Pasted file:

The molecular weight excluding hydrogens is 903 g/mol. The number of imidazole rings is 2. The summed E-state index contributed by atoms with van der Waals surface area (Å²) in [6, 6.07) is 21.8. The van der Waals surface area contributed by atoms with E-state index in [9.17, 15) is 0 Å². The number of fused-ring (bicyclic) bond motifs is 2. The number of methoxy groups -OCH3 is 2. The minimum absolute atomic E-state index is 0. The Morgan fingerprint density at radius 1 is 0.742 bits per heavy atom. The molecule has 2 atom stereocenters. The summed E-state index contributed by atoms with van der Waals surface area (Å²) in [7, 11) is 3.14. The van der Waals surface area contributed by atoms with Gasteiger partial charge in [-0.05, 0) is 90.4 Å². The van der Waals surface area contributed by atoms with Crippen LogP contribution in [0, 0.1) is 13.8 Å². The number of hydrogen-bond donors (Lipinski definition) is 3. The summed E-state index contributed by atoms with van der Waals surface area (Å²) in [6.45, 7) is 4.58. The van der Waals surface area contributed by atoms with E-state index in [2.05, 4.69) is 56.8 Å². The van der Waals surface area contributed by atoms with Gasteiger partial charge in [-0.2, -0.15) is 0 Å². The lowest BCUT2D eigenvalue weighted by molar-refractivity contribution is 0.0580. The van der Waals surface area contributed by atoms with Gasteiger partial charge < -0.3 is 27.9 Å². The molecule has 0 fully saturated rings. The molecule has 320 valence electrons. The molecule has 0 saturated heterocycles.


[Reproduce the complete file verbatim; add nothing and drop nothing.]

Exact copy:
The molecular weight excluding hydrogens is 903 g/mol. The number of imidazole rings is 2. The summed E-state index contributed by atoms with van der Waals surface area (Å²) in [6, 6.07) is 21.8. The van der Waals surface area contributed by atoms with E-state index in [9.17, 15) is 0 Å². The number of fused-ring (bicyclic) bond motifs is 2. The number of methoxy groups -OCH3 is 2. The minimum absolute atomic E-state index is 0. The Morgan fingerprint density at radius 1 is 0.742 bits per heavy atom. The molecule has 2 atom stereocenters. The summed E-state index contributed by atoms with van der Waals surface area (Å²) in [7, 11) is 3.14. The van der Waals surface area contributed by atoms with Gasteiger partial charge in [-0.05, 0) is 90.4 Å². The van der Waals surface area contributed by atoms with Crippen LogP contribution in [0, 0.1) is 13.8 Å². The number of hydrogen-bond donors (Lipinski definition) is 3. The summed E-state index contributed by atoms with van der Waals surface area (Å²) in [6.45, 7) is 4.58. The van der Waals surface area contributed by atoms with E-state index in [2.05, 4.69) is 56.8 Å². The van der Waals surface area contributed by atoms with Gasteiger partial charge in [-0.2, -0.15) is 0 Å². The lowest BCUT2D eigenvalue weighted by molar-refractivity contribution is 0.0580. The van der Waals surface area contributed by atoms with Gasteiger partial charge < -0.3 is 27.9 Å². The molecule has 0 fully saturated rings. The molecule has 320 valence electrons. The molecule has 0 saturated heterocycles.